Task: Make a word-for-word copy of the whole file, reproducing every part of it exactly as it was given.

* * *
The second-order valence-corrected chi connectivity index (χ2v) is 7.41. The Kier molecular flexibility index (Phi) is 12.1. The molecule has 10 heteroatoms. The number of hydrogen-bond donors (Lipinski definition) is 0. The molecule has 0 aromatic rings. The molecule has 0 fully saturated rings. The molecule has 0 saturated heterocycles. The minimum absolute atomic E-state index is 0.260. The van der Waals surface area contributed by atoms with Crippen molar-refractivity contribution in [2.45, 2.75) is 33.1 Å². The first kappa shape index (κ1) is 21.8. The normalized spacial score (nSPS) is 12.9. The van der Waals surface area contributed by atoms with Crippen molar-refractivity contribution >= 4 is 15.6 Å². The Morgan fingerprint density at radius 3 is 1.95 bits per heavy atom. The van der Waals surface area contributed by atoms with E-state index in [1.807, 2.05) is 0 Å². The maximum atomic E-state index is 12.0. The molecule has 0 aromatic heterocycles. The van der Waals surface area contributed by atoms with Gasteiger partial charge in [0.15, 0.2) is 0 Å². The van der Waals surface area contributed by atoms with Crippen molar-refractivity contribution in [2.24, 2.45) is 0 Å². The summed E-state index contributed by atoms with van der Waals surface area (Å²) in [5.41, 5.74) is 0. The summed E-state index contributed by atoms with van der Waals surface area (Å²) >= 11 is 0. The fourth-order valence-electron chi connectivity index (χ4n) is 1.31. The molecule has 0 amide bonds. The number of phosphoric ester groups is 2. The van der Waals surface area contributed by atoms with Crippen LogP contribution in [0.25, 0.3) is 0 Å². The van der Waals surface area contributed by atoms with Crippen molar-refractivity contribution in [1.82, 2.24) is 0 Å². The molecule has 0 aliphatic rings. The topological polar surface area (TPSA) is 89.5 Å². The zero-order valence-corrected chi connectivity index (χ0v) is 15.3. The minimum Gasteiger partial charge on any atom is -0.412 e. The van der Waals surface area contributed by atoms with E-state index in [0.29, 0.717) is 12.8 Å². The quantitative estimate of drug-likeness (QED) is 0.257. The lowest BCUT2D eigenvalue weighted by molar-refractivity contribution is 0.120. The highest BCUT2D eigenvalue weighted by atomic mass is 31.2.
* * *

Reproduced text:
The second-order valence-corrected chi connectivity index (χ2v) is 7.41. The Kier molecular flexibility index (Phi) is 12.1. The molecule has 10 heteroatoms. The number of hydrogen-bond donors (Lipinski definition) is 0. The molecule has 0 aromatic rings. The molecule has 0 fully saturated rings. The molecule has 0 saturated heterocycles. The minimum absolute atomic E-state index is 0.260. The van der Waals surface area contributed by atoms with Crippen molar-refractivity contribution in [2.45, 2.75) is 33.1 Å². The first kappa shape index (κ1) is 21.8. The normalized spacial score (nSPS) is 12.9. The van der Waals surface area contributed by atoms with Crippen molar-refractivity contribution >= 4 is 15.6 Å². The Morgan fingerprint density at radius 3 is 1.95 bits per heavy atom. The van der Waals surface area contributed by atoms with E-state index in [1.807, 2.05) is 0 Å². The maximum atomic E-state index is 12.0. The molecule has 0 aromatic heterocycles. The van der Waals surface area contributed by atoms with Gasteiger partial charge in [0.15, 0.2) is 0 Å². The van der Waals surface area contributed by atoms with Crippen molar-refractivity contribution in [2.24, 2.45) is 0 Å². The summed E-state index contributed by atoms with van der Waals surface area (Å²) in [5.41, 5.74) is 0. The summed E-state index contributed by atoms with van der Waals surface area (Å²) >= 11 is 0. The fourth-order valence-electron chi connectivity index (χ4n) is 1.31. The molecule has 0 amide bonds. The number of phosphoric ester groups is 2. The van der Waals surface area contributed by atoms with Crippen LogP contribution in [0.25, 0.3) is 0 Å². The van der Waals surface area contributed by atoms with Crippen molar-refractivity contribution in [1.82, 2.24) is 0 Å². The molecule has 0 aliphatic rings. The topological polar surface area (TPSA) is 89.5 Å². The zero-order valence-corrected chi connectivity index (χ0v) is 15.3. The minimum Gasteiger partial charge on any atom is -0.412 e. The van der Waals surface area contributed by atoms with E-state index in [0.29, 0.717) is 12.8 Å². The quantitative estimate of drug-likeness (QED) is 0.257. The lowest BCUT2D eigenvalue weighted by molar-refractivity contribution is 0.120. The highest BCUT2D eigenvalue weighted by atomic mass is 31.2.